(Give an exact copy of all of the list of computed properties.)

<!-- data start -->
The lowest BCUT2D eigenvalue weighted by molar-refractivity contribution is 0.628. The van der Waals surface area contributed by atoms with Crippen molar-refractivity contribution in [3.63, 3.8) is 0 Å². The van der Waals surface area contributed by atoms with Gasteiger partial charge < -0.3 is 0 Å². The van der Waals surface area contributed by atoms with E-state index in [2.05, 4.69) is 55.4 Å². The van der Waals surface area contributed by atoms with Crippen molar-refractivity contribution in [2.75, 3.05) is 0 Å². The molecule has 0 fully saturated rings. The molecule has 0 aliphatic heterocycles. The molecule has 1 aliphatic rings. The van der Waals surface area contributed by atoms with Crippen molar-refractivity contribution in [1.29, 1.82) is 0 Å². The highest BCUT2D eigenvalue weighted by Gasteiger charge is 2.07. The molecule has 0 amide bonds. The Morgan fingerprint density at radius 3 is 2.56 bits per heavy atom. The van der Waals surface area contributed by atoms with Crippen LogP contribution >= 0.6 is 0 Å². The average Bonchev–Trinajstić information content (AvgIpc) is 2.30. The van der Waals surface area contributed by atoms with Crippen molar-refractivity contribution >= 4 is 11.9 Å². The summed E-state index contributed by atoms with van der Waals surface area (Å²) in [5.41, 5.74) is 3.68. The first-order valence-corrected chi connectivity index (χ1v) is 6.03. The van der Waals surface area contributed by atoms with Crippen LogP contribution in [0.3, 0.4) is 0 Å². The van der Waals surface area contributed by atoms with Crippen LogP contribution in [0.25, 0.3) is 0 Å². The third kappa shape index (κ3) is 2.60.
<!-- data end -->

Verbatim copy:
The lowest BCUT2D eigenvalue weighted by molar-refractivity contribution is 0.628. The van der Waals surface area contributed by atoms with Crippen molar-refractivity contribution in [3.63, 3.8) is 0 Å². The van der Waals surface area contributed by atoms with Gasteiger partial charge < -0.3 is 0 Å². The van der Waals surface area contributed by atoms with E-state index in [2.05, 4.69) is 55.4 Å². The van der Waals surface area contributed by atoms with Crippen molar-refractivity contribution in [2.75, 3.05) is 0 Å². The molecule has 0 fully saturated rings. The molecule has 0 aliphatic heterocycles. The molecule has 1 aliphatic rings. The van der Waals surface area contributed by atoms with Crippen molar-refractivity contribution in [1.29, 1.82) is 0 Å². The highest BCUT2D eigenvalue weighted by Gasteiger charge is 2.07. The molecule has 0 amide bonds. The Morgan fingerprint density at radius 3 is 2.56 bits per heavy atom. The van der Waals surface area contributed by atoms with Crippen LogP contribution >= 0.6 is 0 Å². The average Bonchev–Trinajstić information content (AvgIpc) is 2.30. The van der Waals surface area contributed by atoms with Crippen molar-refractivity contribution >= 4 is 11.9 Å². The summed E-state index contributed by atoms with van der Waals surface area (Å²) in [5.41, 5.74) is 3.68. The first-order valence-corrected chi connectivity index (χ1v) is 6.03. The van der Waals surface area contributed by atoms with Crippen LogP contribution in [0.3, 0.4) is 0 Å². The van der Waals surface area contributed by atoms with Crippen LogP contribution in [0.25, 0.3) is 0 Å². The third kappa shape index (κ3) is 2.60.